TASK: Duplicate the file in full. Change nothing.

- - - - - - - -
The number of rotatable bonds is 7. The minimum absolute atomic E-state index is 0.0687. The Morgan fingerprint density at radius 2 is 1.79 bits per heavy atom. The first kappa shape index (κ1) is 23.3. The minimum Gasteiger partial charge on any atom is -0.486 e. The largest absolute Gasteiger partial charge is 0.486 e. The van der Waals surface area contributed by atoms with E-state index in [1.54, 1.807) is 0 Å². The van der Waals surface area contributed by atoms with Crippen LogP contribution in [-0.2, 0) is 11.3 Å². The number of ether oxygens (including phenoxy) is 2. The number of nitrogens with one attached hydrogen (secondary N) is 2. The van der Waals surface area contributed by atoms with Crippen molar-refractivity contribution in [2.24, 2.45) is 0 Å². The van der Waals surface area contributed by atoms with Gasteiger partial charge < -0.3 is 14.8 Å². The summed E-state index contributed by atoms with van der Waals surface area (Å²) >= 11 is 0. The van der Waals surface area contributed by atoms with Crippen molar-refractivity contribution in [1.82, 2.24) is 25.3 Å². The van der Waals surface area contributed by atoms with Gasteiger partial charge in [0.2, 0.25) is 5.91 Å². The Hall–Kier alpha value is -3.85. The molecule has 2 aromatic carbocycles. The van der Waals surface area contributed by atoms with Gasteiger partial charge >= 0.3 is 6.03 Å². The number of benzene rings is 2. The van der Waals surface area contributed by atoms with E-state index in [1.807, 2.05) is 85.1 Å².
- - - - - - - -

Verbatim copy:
The number of rotatable bonds is 7. The minimum absolute atomic E-state index is 0.0687. The Morgan fingerprint density at radius 2 is 1.79 bits per heavy atom. The first kappa shape index (κ1) is 23.3. The minimum Gasteiger partial charge on any atom is -0.486 e. The largest absolute Gasteiger partial charge is 0.486 e. The van der Waals surface area contributed by atoms with E-state index in [1.54, 1.807) is 0 Å². The van der Waals surface area contributed by atoms with Crippen LogP contribution in [-0.2, 0) is 11.3 Å². The number of ether oxygens (including phenoxy) is 2. The number of nitrogens with one attached hydrogen (secondary N) is 2. The van der Waals surface area contributed by atoms with Crippen molar-refractivity contribution in [2.24, 2.45) is 0 Å². The van der Waals surface area contributed by atoms with Gasteiger partial charge < -0.3 is 14.8 Å². The summed E-state index contributed by atoms with van der Waals surface area (Å²) >= 11 is 0. The van der Waals surface area contributed by atoms with Crippen molar-refractivity contribution in [1.82, 2.24) is 25.3 Å². The van der Waals surface area contributed by atoms with Gasteiger partial charge in [0.2, 0.25) is 5.91 Å². The Hall–Kier alpha value is -3.85. The molecule has 2 aromatic carbocycles. The van der Waals surface area contributed by atoms with Gasteiger partial charge >= 0.3 is 6.03 Å². The number of benzene rings is 2. The van der Waals surface area contributed by atoms with E-state index in [1.807, 2.05) is 85.1 Å².